Now throw on the financial and time pressures of hospitals that may want to reduce observation cases because of low reimbursement, cardiologists who would prefer to stress these patients as outpatients, and the potential impact to ED flow.  For most of us without adjacent observation units or who don’t practice in Chest Pain ER environments, the patients who go upstairs for an obs/admission typically stay longer in the ED, thus creating back ups, and fill inpatient beds, which could exacerbate an ED boarding situation.

A recent study in Health Affairs found a greater than 6-fold difference in the chest pain risk-adjusted admission rate between EDs in the 25th and 75th percentiles.  That’s nearly twice as much variation as we have in soft tissue infections or asthma, four times as much variation as for pneumonia or CHF, and six times the variation for renal failure or sepsis.  Nationally, we’re spending $10 billion annually on these rule-out admissions, but the same study also showed that patients admitted for chest pain have the lowest inpatient mortality rate of any common admission diagnosis, by a wide margin.  Patients admitted for non-septic UTIs are dying 15 times more often; septic patients 294 times more often.

In our own ED group, we found a huge amount of variation in our practice patterns even within the same ED.  In an online survey of our docs we posed a detailed hypothetical case scenario of a low-risk chest pain patient with prolonged pain and asked our docs how they would usually approach this patient in their daily practice.   Amazingly, we were split almost evenly between discharging him (with outpatient follow-up), bringing him into the hospital, or keeping him in the ED for a second troponin.  So, exact same patient, same ED, and what determines his care is which one of us happens to pick up his chart.  This doesn’t mean that we’re bad doctors, and there isn’t only one “right answer,” but this level of variation is not sustainable, and we need to find ways to help ourselves do better.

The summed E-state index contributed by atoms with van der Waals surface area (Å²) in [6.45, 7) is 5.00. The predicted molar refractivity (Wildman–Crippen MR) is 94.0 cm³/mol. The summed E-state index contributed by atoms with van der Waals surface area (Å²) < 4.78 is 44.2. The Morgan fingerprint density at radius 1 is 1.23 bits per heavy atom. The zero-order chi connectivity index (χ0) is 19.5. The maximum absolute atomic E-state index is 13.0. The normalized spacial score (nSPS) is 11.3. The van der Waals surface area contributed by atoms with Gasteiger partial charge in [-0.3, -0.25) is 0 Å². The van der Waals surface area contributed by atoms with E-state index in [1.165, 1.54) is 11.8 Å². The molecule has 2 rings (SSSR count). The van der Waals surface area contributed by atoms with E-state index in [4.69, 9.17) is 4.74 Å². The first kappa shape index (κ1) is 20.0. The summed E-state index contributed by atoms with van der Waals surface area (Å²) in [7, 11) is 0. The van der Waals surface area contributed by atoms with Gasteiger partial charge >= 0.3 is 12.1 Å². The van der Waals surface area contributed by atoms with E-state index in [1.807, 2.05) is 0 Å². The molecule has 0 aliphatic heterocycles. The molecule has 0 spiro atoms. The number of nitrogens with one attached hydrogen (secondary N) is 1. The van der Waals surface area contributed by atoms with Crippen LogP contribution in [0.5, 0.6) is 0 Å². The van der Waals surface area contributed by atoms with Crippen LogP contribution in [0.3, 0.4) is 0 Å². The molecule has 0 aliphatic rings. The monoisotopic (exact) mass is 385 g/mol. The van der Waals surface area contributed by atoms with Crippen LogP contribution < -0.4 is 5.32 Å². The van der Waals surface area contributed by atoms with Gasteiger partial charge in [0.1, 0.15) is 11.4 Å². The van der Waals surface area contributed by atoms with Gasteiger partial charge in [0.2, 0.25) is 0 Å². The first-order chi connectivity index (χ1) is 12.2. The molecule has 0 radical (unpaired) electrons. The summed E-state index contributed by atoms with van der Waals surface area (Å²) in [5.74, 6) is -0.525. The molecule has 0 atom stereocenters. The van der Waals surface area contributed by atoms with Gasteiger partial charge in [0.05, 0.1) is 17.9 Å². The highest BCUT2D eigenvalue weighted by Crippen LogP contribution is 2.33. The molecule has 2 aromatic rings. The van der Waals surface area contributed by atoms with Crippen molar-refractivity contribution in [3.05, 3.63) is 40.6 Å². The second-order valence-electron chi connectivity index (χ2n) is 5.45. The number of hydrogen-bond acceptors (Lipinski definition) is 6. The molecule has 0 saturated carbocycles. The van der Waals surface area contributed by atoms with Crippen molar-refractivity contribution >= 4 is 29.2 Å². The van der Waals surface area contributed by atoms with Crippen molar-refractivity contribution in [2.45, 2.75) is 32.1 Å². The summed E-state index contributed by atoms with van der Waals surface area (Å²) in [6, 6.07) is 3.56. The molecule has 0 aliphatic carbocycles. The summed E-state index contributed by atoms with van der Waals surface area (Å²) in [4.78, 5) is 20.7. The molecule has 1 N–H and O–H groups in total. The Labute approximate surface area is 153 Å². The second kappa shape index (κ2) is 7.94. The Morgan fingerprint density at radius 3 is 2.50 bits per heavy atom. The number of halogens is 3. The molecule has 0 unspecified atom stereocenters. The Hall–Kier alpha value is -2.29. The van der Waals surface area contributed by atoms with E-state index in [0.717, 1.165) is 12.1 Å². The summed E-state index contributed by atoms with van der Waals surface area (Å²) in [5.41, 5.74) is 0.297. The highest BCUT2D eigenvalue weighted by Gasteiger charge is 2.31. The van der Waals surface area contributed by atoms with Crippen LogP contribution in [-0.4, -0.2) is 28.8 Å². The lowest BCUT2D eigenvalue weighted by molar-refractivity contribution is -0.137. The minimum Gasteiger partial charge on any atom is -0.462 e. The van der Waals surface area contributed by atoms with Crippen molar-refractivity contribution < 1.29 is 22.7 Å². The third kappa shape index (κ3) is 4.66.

One Solution
Just like each patient encounter is in many ways unique, each hospital has unique features.  Whether it’s a chest pain unit, bedside makers, an ED-controlled Obs unit, or none of the above, there are existing protocols that will serve as a starting point for your development of a pathway to safely and efficiently manage your low risk chest pain patients.


Posed with similar questions by our hospital and cardiologists, we formed a committee of our ED docs to identify conditions where there’s good evidence to guide our clinical care, and then created clinical pathways to support our decision making processes and provide more consistent, higher value care to our patients.  We use the term “pathways” intentionally:  these aren’t hard and fast “rules” that have no exceptions.  We still need to use our individual clinical judgment, but we can at least all be using the same playbook as our default course.

In the past, trying to create a rational approach to chest pain has been hampered by a lack of clear guidelines and evidence, but this is rapidly changing.  The 2014 AHA/ACC NSTEMI guidelines are still far from perfect, but are an improvement over the prior revisions.  There have been dozens of new studies, in the ED and cardiology literature, assessing improved approaches to low-risk chest pain patients in the ED.  Perhaps most importantly, many EDs around the country, including a number of leading academic centers, have been implementing chest pain pathways, helping to define the standard of care.